But we don’t really know for certain whether Boris’s objection stems from misjudging Matej’s intellect or from a class-based presumption of his son’s horizons. And although Boris is grumpy and short-tempered, and Matej’s mother Alenka seems a bit scattered, we would have no idea simply from what Biček shows us that either of them have any mental disabilities. They seem like older parents who are simply distracted and not fully comprehending the ins and outs of Matej’s life. But if we are told that they have disabilities, then of course we begin questioning certain aspects of their responses and lifestyle. The Family confronts us with situations that are perfectly ordinary, without directing our interpretation. It’s only outside knowledge that complicates matters.
Matej’s older brother, Mitja, is another matter. But as we see, particularly in Biček’s early, 2007 short version of The Family, also showing in First Look, Mitja is happy, aware, and engaged, somewhat at a distance from Matej and his friends but still fully capable of social interaction. If anything, he tends to lean into his role as the clown of the group, playing up his disability for self-mocking humor. We don’t see a great deal of intimate interaction between Matej and Mitja, but we do see standard brotherly behavior—affection laced with exasperation.
Biček’s steely, nonjudgmental gaze, combined with his occasional breakthrough into the action—almost all the family members address him at some point, treating his presence as an unobtrusive fact—throws the viewer into a position of crisis. We don’t know if we should feel pity for Matej, or respect, or conclude that “everyone has a family” and his is no different in its foibles than any other. The Family (note the generic, almost Wisemanian title) doesn’t tell you how to feel, and so it can become a mirror for our most deeply rooted prejudices. Matej is neither a victim nor a hero, and whether we recoil at his situation, or defensively validate its normalcy, we are playing into Biček’s hands. Paternalistic liberalism sees the Rajiks, and Matej in particular, as examples of social collapse, or bad luck, or the underdevelopment of Slovenia. There is inadequate evidence to support any of these presumptions, and ample evidence to complicate them.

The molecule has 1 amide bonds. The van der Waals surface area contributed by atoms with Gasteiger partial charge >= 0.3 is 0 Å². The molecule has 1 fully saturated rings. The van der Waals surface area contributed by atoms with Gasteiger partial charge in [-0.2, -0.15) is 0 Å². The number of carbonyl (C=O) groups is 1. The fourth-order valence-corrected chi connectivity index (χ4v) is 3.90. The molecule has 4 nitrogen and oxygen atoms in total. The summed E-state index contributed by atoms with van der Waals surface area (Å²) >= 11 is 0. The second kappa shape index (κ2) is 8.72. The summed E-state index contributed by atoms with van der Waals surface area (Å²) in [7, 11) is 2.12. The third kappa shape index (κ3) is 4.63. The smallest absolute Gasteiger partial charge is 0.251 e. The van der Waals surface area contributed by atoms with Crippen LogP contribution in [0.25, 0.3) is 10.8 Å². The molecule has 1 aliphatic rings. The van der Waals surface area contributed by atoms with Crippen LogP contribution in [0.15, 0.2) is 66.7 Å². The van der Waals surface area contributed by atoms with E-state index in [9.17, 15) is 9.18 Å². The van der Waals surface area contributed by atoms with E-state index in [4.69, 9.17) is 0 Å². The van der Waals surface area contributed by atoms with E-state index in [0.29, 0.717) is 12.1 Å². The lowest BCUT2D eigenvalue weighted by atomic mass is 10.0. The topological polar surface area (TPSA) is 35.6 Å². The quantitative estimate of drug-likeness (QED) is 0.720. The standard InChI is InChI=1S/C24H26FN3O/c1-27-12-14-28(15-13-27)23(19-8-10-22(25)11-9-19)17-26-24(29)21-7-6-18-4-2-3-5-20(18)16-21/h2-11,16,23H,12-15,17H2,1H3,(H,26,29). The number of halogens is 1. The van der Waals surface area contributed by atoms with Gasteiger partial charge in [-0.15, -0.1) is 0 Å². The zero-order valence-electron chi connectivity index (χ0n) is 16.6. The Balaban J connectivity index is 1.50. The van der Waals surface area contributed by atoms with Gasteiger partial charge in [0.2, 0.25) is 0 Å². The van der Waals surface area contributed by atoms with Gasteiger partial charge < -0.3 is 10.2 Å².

Probably nothing indicates this quite as dramatically as Matej’s decision, near the conclusion of the film, to relinquish his paternity rights to his daughter Nia. He and his daughter’s mother Barbara are shown to be in a custody battle that grows increasingly hostile as the documentary continues, to the point that Barbara stops allowing Matej to see Nia at all. When he finally uses a family services lawyer to enforce a parental visit, Nia is confused and traumatized, and although it is clear that Matej dearly loves his daughter, he can also see that the rancor between him and Barbara is negatively affecting her.
So he does the unthinkable. He walks away. Even though Matej clearly became a father far earlier than he intended to—and wants to get a vasectomy so as to not repeat his prior mistakes—his relationship with Nia marks the start of a new family, one over which he has a modicum of control. Regardless of how we evaluate, or refrain from evaluating, the conditions of Matej’s youth, we can concede that his own family life, like that of anyone, is a condition of chance, of “thrownness,” in Heidegger’s terminology. When it becomes clear that his conflict with Barbara is insoluble, he makes the one decision for Nia that he can make unilaterally. He lets her go.
Will this be the right decision? Will it create heartache for Nia later in life? There is no way of knowing. But what Biček shows us very clearly is that it is a logical decision, made by a young man situated within a particular set of circumstances. His decision is neither selfless nor expedient. And it is his, not ours.